David Frost, who famously interviewed President Nixon a few years after his resignation following the Watergate scandal, now has a program on Al Jazeera, entitled Frost Over the World.
In a sign of changing times, a top editor at The Wall Street Journal this week issued a memo to staffers about the rules of professional conduct for using social networking sites like Facebook and Twitter.
The memo, which applies to the staffers’ official accounts through the newspaper, sets guidelines about appropriate behavior on the sites. It was sent by Deputy Managing Editor Alix Freedman.
A survey of more than 1,000 technology experts, critics and students has revealed a split about how the Internet and other technological advances are affecting “Generation Y.”
The Pew Research Center’s survey, released today, found a majority of respondents believed the technology would create a generation of nimble decision-makers, while almost as many feared it would cause young people to become easily distracted and lack deep thinking skills.
Wait. What were we talking about?
The survey found 55 percent of respondents agreed with a statement that “in 2020 the brains of young people would be ‘wired’ differently from those over 35, with good results for finding answers quickly and without shortcomings in their mental processes."
But it also found 45 percent who agreed with a second statement “in 2020 young technology users would be easily distracted, would lack deep thinking skills and would thirst only for instant gratification.”
“A number of the survey respondents argued that it is vital to reform education and emphasize digital literacy,” a Pew summary stated. “A notable number expressed concerns that trends are leading to a future in which most people are shallow consumers of information, and some mentioned George Orwell’s 1984 or expressed their fears of control by powerful interests in an age of entertaining distractions.”
Generation Y, also known as the Millennial Generation, are generally considered to be composed of people born between the late 1970s and the early '90s.
Pew’s online survey questioned 1,021 people involved with technology and was conducted from Aug. 28 to Oct. 31, 2011, as part of Pew's ongoing project on the Internet and American life.
Respondents included industry insiders like Bruce Nordman, a research scientist at Lawrence Berkeley National Laboratory, and Hal Varian, Google's top economist, along with university and high school students.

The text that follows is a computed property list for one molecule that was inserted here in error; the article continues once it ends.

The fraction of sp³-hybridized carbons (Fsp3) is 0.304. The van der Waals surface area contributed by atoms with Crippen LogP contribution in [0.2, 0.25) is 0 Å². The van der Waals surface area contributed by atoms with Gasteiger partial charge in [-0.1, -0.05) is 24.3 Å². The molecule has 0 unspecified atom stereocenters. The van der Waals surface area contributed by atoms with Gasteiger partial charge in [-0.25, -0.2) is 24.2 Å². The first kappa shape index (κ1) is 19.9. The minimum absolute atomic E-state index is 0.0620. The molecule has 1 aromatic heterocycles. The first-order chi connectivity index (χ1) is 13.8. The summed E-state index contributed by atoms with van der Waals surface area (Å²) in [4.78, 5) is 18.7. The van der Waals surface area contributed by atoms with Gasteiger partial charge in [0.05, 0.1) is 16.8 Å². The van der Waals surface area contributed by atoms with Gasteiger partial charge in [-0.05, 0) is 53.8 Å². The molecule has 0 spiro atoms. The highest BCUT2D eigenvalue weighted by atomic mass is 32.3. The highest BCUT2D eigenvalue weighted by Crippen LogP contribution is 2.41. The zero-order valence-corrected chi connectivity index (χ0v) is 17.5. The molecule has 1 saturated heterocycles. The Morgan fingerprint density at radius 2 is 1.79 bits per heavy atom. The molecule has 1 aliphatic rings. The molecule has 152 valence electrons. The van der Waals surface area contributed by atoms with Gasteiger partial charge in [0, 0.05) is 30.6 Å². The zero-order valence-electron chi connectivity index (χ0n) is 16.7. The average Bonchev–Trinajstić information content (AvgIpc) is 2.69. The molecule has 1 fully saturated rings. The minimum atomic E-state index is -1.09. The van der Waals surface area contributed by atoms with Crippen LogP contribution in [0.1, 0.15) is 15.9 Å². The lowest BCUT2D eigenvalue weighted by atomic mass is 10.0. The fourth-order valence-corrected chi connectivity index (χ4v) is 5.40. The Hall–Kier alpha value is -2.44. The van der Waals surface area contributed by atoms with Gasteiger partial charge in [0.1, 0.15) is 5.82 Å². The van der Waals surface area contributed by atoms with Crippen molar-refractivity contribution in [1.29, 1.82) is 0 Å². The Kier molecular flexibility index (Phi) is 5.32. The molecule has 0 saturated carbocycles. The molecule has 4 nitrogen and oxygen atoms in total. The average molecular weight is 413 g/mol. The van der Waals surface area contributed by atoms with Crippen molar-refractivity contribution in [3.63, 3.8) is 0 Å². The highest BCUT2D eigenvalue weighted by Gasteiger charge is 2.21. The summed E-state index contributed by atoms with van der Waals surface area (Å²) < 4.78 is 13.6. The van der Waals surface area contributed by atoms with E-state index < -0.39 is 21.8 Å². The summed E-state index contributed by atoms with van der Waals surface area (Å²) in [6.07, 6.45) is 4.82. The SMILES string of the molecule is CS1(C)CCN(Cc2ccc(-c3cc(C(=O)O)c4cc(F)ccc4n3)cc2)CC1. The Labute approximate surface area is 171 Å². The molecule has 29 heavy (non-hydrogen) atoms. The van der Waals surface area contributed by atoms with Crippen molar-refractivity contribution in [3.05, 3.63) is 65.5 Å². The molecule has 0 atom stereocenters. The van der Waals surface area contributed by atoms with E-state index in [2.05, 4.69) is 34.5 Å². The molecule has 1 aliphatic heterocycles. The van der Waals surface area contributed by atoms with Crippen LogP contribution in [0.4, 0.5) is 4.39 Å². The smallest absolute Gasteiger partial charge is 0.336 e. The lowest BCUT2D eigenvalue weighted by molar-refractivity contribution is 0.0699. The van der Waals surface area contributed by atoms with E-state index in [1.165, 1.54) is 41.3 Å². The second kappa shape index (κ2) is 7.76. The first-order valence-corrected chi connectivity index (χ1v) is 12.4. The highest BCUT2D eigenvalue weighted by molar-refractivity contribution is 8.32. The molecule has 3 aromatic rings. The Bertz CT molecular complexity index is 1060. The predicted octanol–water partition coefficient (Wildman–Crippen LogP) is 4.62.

Despite all of the incessant hype, there actually are other things going on in the world besides the Super Bowl. So, grab your beverage of choice, sit back and we’ll tell you about a few of them. (And we promise nary a mention of Tom Brady or Eli Manning. Well, after this paragraph, that is.)
A study by Chicago University’s Booth Business School found that the use of social media might be more addictive than cigarettes or alcohol. A team used BlackBerrys to gauge the willpower of 205 people between the ages of 18 and 85 in and around the German city of Würtzburg. The researchers say sex and sleep still appear to be stronger urges, but tweeting and checking email are more irresistible to some people than smoking or drinking.
The anti-abortion politician who urged Susan G. Komen for the Cure to pull its funding from Planned Parenthood has resigned from the charity.
Karen Handel, who was Komen’s vice president of public policy, submitted her resignation letter today, the Associated Press reported. Handel said she stands by her goal of ending grants to Planned Parenthood and is disappointed that Komen leaders reversed the decision after public outcry.
With donations from filmmaker Michael Moore and others, WikiLeaks provocateur Julian Assange made bail today and was released from a British prison, awaiting extradition to Sweden on sex charges.
A judge had set Assange's bail at 240,000 pounds, which equals about $380,521. Moore donated $20,000, which equals about 12,633 pounds.